The U.S. economic “recovery” is showing signs of officially slowing down at the ripe old age of two years. This is threatening to look like the end of a bull market (and it would be happening at a seasonally appropriate time for it, too). Bull nor bear, we’re likely to be in a trading range at best over summer – with no hope of equity recovery until September. Of course, much of the details depend on whether QE3 is issued or not.
But here are some big reasons why stocks won’t be doing much better than treading water over the next three months. Some analysts are even talking about the possibility of the U.S. going back into recession.
QE2 runs out at the end of June. So far, the Fed has not given signs that there will be any more, but everyone else who knows about it seems to be suspecting that there is no way there won’t be another issuance of quantitative manipulation easing.
Earnings Growth Slowing.
Big blue chips on the DJIA, such as Caterpillar, have been down more than average this week – not only are the markets spooked about Greece and the debt ceiling impasse at home, but the easy money has already been made in the private sector. Hiring has slowed and so has manufacturing, hence earnings as well.
Poor Jobs Reports.
The ADP payroll report that came out on Wednesday showed that there were over 400,000 new unemployment claims in the U.S. – Slightly more than expected and still well into the 400,000’s – a level which economists see as dangerous for job market sustainability. Even in a robust economy, unemployment claims of 200,000 or 300,000 are acceptable and even expected – but anything beyond that presents a danger. No one expects Friday’s monthly report to say anything better.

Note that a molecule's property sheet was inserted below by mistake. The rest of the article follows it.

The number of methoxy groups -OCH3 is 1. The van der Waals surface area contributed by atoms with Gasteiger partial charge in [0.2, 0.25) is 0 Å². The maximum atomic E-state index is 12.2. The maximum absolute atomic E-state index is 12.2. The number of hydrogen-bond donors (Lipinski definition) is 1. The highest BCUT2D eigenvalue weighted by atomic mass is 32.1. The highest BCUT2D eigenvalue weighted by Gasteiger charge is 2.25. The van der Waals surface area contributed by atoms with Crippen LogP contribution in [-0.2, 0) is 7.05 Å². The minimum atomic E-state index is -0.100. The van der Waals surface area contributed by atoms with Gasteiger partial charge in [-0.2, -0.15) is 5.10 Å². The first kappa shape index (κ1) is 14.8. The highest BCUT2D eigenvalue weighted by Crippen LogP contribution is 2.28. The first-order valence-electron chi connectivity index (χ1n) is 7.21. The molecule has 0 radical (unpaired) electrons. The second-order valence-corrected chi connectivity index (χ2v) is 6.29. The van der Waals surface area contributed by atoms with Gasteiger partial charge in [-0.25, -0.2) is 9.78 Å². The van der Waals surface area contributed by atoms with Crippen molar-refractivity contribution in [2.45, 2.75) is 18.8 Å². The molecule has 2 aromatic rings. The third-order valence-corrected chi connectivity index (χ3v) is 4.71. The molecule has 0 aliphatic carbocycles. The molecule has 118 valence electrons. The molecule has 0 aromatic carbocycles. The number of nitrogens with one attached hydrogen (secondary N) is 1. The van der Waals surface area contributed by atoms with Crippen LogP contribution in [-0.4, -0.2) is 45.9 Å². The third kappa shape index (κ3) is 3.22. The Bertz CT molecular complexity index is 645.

Double Dip in Housing.
What was still recently just speculation is now fairly certain. Housing is not improving in the U.S. Analysts expect there is still about 12% more room for prices to drop. And housing is locked in a catch-22 with jobs data. If one lags, the other can’t improve.
Debt Ceiling Dilemma.
Moody’s is ready to downgrade US debt one notch and as much as three, if the US ends up defaulting on any debt payments come August 2nd. So far, the political theatre staged by Republicans and Democrats has been making or staging no progress with respect to raising the debt ceiling in advance of the ultimate deadline on August 2nd. In addition to that small sideshow, three of the U.S.’ largest banks have just been put on review for downgrade by Moody’s as well.
I’m not in the camp that thinks the Euro is going to get kicked to the curb, let alone seeing the 17-nation Eurozone split up – but many people think so, hope so, or fear so – and this guides their trades. It certainly provides a useful distraction for Americans from what is certainly the more logically problematic fiscal set of problems. Greece is so tiny, it is almost ridiculous to think that its financial situation could be more consequential than the debt movements of what is still the world’s largest economy.
If there’s anything you’ve been wanting to sell, I’d keep a close watch during June as this may be your last chance to ride strong momentum waves – particularly in light of the end of QE2. You don’t want to wait until August, when volume will be the lightest for the whole year.Related Posts
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